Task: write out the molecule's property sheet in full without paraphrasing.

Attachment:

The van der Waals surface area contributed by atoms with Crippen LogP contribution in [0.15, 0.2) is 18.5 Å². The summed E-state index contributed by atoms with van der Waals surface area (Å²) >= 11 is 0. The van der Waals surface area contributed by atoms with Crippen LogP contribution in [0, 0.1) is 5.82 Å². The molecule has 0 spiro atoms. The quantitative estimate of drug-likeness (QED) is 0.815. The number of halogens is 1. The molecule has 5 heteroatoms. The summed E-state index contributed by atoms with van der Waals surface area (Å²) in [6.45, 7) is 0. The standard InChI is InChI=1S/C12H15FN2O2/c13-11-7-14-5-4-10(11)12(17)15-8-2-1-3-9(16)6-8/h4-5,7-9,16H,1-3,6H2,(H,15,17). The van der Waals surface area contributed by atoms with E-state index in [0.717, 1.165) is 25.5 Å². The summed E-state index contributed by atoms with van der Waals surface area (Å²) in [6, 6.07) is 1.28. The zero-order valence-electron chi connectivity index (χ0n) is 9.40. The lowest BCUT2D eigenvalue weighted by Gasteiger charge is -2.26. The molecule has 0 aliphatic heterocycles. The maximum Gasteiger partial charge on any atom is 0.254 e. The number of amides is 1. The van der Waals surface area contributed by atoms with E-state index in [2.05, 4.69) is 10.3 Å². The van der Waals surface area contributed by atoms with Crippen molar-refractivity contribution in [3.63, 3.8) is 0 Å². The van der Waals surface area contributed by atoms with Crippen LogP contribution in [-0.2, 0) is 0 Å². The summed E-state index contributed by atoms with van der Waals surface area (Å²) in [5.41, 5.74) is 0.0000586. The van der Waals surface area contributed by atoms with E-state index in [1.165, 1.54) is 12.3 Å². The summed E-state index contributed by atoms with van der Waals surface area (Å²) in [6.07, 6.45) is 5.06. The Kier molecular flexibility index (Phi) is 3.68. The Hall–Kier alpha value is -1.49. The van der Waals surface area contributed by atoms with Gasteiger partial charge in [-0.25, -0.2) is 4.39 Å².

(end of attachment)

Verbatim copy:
The van der Waals surface area contributed by atoms with Crippen LogP contribution in [0.15, 0.2) is 18.5 Å². The summed E-state index contributed by atoms with van der Waals surface area (Å²) >= 11 is 0. The van der Waals surface area contributed by atoms with Crippen LogP contribution in [0, 0.1) is 5.82 Å². The molecule has 0 spiro atoms. The quantitative estimate of drug-likeness (QED) is 0.815. The number of halogens is 1. The molecule has 5 heteroatoms. The summed E-state index contributed by atoms with van der Waals surface area (Å²) in [6.45, 7) is 0. The standard InChI is InChI=1S/C12H15FN2O2/c13-11-7-14-5-4-10(11)12(17)15-8-2-1-3-9(16)6-8/h4-5,7-9,16H,1-3,6H2,(H,15,17). The van der Waals surface area contributed by atoms with E-state index in [0.717, 1.165) is 25.5 Å². The summed E-state index contributed by atoms with van der Waals surface area (Å²) in [6, 6.07) is 1.28. The zero-order valence-electron chi connectivity index (χ0n) is 9.40. The lowest BCUT2D eigenvalue weighted by Gasteiger charge is -2.26. The molecule has 0 aliphatic heterocycles. The maximum Gasteiger partial charge on any atom is 0.254 e. The number of amides is 1. The van der Waals surface area contributed by atoms with E-state index in [2.05, 4.69) is 10.3 Å². The van der Waals surface area contributed by atoms with Crippen molar-refractivity contribution in [3.63, 3.8) is 0 Å². The van der Waals surface area contributed by atoms with Crippen LogP contribution in [-0.2, 0) is 0 Å². The summed E-state index contributed by atoms with van der Waals surface area (Å²) in [5.41, 5.74) is 0.0000586. The van der Waals surface area contributed by atoms with E-state index in [1.165, 1.54) is 12.3 Å². The summed E-state index contributed by atoms with van der Waals surface area (Å²) in [6.07, 6.45) is 5.06. The Kier molecular flexibility index (Phi) is 3.68. The Hall–Kier alpha value is -1.49. The van der Waals surface area contributed by atoms with Gasteiger partial charge in [-0.25, -0.2) is 4.39 Å².